More than two years since Russia first revealed plans to open a golden visa scheme, President Vladimir Putin this week signed the law that will permit the program to formally open on January first. Analysts speaking to Izvestia say they expect “primarily Chinese” entrepreneurs to take advantage of the new program to occupy niches vacated by recently departed Western firms.
The program’s terms appear essentially unchanged from those signaled in April last year: Foreigners who invest 30 million rubles or more in real estate, government bonds, or businesses will be able to receive a residence permit in Russia within a six-month timeframe (reduced from the current 18 months). Investors will be permitted to include not only their immediate family but also grandparents, grandchildren, step-parents, step-children, and even daughters-and-sons-in-law.
In dollar terms, the 30 million ruble minimum investment has grown considerably more expensive over the last year: When the minimum was first announced, it equated to about US$400,000. In 2022, however, the ruble has been the world’s best-performing currency. At today’s rates, 30 million rubles cost US$515,000.
Reduced investment thresholds for some regions
According to Izvestia, minimum investment thresholds may be reduced in areas where the state wishes to channel additional capital, such as the country’s easternmost regions or the Crimean Peninsula, which formally is part of Ukraine but which Russia controls and considers part of its national territory.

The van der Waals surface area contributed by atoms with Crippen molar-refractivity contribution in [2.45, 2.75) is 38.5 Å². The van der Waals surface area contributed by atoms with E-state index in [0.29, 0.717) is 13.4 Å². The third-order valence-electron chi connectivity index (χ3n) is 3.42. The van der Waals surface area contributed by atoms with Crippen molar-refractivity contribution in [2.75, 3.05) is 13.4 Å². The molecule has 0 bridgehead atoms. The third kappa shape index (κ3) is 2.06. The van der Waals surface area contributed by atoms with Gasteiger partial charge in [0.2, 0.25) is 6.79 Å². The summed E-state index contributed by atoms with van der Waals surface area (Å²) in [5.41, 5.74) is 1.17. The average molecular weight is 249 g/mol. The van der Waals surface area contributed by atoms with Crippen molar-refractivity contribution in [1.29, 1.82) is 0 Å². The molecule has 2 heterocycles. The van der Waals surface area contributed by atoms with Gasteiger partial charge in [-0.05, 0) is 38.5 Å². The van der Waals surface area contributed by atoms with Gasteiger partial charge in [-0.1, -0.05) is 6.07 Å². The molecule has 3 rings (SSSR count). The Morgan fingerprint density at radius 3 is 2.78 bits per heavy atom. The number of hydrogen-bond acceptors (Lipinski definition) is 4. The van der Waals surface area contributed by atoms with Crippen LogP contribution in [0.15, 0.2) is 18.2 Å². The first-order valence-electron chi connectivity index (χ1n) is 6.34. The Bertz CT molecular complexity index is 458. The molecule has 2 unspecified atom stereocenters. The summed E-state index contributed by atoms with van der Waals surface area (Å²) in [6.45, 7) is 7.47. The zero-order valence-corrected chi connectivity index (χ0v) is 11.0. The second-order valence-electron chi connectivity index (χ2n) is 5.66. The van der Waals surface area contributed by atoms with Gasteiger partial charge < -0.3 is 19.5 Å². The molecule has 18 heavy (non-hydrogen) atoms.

Yevgeny Mironyuk of BCS World of Investments told the newspaper he believed the reduced thresholds for certain regions would make a significant difference to demand for the program, once the specific amounts are determined, pointing out that applicants may invest in one part of the country and take up residence in another. For example, an applicant could buy securities issued by the regions in question.
Mikhail Burda, a Political Science professor at the Russian Presidential Academy of National Economy and Public Administration, remarked that the program would primarily interest Chinese businessmen targeting Russia’s Far East for business expansion.
“As for the rest of the countries, perhaps it will be India, Iran, partly Turkey. Another category that can use such a visa is our former compatriots who have long had European or US passports and who, for one reason or another, have now decided to return to Russia and open some business. Now, taking into account the departure of many Western companies, quite good prospects are opening up here,” commented the professor.
Speaking to the same newspaper, TeleTrade chief analyst Mark Goykhman said the program was now unlikely to attract interest from Western investors but that it would, perhaps, “become more topical and attractive for investors from a number of CIS countries and countries in East Asia, with which Russia is now striving to develop relations. It is unlikely, however, that the program will attract broad numbers of participants.”
Adding that while most applicants would likely prefer to invest in residential real estate in the country’s two largest cities, some enterprising individuals might attempt to fill market voids left by departing Western conglomerates.